If you set Wuthering Heights in the present day, how would it go? What if Catherine had lived? Whom would she have chosen? Author Meg Donohue answers those question – and more – in her latest novel You, Me, and the Sea (out this week from William Morrow Paperbacks). It tells the story of Merrow Shawe, a woman drawn to the sea and the escape it offers, who finds solace in the company of Amir. The two share a common tragedy, and when another strikes, Merrow must find her own way through the storm.
We’re pleased to present this exclusive excerpt.
FROM “YOU, ME, AND THE SEA”
Will chartered a yacht to take us from Portofino to Monterosso al Mare, one of the towns of Cinque Terre. There, our pace slowed. We took long naps under colorful umbrellas on the beach and swam in the ocean. The Ligurian Sea was shockingly warm—an entirely different swimming experience than the one offered by the Pacific Ocean off the coast of Northern California. When I swam in California, I was always moving. I rarely allowed myself to simply bob in the water; it was too cold. The Mediterranean encouraged floating, and we obliged. I learned that Will, like his sister, Emma, was a strong swimmer. Still, while I would happily float about for an hour or longer, Will would head back to shore much sooner. He would kiss me before swimming away, teasing that he feared if I stayed out much longer, I would turn into my namesake and slip away from him forever. If the sea encouraged floating, the town encouraged eating. A boat pulled up to the beach and offered plump anchovies and mussels in paper cups piled high with slices of lemon. For lunch, we had dry white wine and focaccia slathered with pesto. In the afternoons, we retreated to our hotel room’s shaded balcony overlooking the sun-soaked coastline. We sat in our bathing suits and let the breeze from the sea wash over us. Will read while I wrote. I had not really decided what I was working on. I wrote descriptions of the Italian landscape, snippets of dialogue. I lost myself in a world that was half real, half imagined. It was there, on the balcony in Cinque Terre, that the sensation of being watched overcame me again for the first time since Will and I had shared that kiss months earlier in San Francisco. On a path below our balcony, a dark-haired man paused and then walked toward the sea. His bare torso was lanky; his skin brown. My heart raced. I leaned forward in my seat, Amir’s name on my tongue— The man called out in a merry torrent of Italian to someone farther down the path. I sank back, my face flushed. I squinted at the sparkling water, the boats bobbing offshore. How could I not think of Amir in a place like Monterosso? The cliffs around me were crowded with pastel buildings and darker than the golden bluffs of my home, but the sea that crashed against them sounded the same. The air was warmer but held the same primal scent, the half struggle, half embrace where land meets sea. “Beautiful, isn’t it?” Will asked. I looked over at him. He sat back in his chair, shirtless, his arms speckled with the ghostly kisses of Ligurian sea salt. His hair was turning blonder and more disheveled by the hour. He looked relaxed, his smile vaguely suggestive. “You know,” I said, “this place suits you. The water brings out the blue of your eyes. I didn’t think it was possible for your eyes to be bluer than they already were, but the Ligurian Sea has proved me wrong.” He clapped his book shut. “Well, that’s it then.” He stood and walked around the table and pulled me up, laughing, into his arms. “We’ll just have to stay forever.” We flew first class back to San Francisco, just as we had on the way to Italy. Our seats were even the same, 1A and 1B. I wondered if it was the same plane. I had never in my life experienced two weeks that had passed so quickly. I wasn’t sure I liked the feeling. Our time in Italy already seemed like a beautiful dream. I was glad that I had written so much of it down in my journal. I drank the glass of champagne that was offered to me and it helped to steady the fluttery feeling in my stomach. Will held my hand and listened as the flight attendant detailed our strategy for survival in case of emergency. I rested my head on Will’s shoulder, overcome by a rush of love for him. I wondered if life went by more quickly when it was easy, if that was the trade-off you accepted. The letter had arrived while I was away. When Ronnie mentioned that I had received mail, for some reason, I immediately thought of being on the balcony in Monterosso, the sensation that I was being watched, the man who had looked so much like Amir. A thorny sensation spread across my throat when I saw Bear’s scraggly handwriting on the envelope. I opened the letter with shaking hands. There was no polite buffer of “Dear Merrow” on which to hang any hope. He simply said what he had to say, and in so doing, yanked me back in time. I know what you did to Rei. You and him. I want my money. You don’t get to run off with it. I know what you did, Merrow Shawe. All that you have, I can take away.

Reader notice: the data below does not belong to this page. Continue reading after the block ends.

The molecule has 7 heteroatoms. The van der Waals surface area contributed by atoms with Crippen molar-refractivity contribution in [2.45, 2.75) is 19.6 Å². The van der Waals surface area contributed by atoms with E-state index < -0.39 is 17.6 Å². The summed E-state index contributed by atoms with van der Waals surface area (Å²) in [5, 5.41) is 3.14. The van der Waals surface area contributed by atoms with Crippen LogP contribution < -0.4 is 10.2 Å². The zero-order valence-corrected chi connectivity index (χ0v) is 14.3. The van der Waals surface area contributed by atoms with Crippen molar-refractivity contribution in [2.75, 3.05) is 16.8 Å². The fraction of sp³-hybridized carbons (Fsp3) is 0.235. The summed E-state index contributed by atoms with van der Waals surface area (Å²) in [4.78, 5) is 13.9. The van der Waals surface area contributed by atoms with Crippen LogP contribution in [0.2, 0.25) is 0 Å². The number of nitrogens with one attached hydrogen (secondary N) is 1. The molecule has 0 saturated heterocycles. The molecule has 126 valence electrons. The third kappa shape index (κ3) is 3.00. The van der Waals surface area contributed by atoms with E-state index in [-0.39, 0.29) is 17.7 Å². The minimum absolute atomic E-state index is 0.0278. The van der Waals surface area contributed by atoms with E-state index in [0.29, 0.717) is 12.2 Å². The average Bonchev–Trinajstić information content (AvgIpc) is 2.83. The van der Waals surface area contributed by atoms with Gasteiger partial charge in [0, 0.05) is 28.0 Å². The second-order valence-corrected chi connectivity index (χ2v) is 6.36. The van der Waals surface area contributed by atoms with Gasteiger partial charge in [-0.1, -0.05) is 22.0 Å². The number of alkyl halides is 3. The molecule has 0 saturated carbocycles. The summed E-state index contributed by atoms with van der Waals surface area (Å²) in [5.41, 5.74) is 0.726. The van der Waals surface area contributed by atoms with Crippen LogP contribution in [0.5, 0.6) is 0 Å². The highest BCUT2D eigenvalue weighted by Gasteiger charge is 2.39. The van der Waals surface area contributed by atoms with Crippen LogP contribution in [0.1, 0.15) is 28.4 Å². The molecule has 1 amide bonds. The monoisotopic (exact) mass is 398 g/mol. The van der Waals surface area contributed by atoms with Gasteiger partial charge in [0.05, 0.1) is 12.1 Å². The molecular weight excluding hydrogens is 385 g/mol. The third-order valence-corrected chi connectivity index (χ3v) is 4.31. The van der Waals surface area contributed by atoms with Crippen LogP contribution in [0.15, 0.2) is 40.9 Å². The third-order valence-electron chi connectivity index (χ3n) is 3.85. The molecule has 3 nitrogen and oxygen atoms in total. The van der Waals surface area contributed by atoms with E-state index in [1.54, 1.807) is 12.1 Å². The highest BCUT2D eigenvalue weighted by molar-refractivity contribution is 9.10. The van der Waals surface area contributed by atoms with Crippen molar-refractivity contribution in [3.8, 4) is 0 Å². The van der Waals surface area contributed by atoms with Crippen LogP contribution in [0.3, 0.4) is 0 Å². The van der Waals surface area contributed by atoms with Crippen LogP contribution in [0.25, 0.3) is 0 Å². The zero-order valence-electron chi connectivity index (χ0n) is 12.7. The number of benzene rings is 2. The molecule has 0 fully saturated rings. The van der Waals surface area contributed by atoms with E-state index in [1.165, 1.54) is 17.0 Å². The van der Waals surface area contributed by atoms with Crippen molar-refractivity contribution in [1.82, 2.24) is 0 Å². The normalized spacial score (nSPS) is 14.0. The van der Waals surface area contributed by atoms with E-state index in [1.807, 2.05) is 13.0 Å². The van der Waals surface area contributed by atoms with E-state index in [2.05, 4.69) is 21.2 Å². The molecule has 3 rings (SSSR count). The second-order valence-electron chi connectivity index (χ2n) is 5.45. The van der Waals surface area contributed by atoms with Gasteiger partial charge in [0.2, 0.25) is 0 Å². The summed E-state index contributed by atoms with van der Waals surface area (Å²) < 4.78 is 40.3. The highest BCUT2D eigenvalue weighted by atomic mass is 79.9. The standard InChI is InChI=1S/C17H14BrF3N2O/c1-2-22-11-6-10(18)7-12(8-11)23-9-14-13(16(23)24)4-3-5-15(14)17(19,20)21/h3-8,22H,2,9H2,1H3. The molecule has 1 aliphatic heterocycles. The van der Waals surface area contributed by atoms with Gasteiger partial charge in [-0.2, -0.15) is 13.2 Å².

Excerpted from “You, Me, and the Sea” by Meg Donahue. Available now from William Morrow Paperbacks. All rights reserved.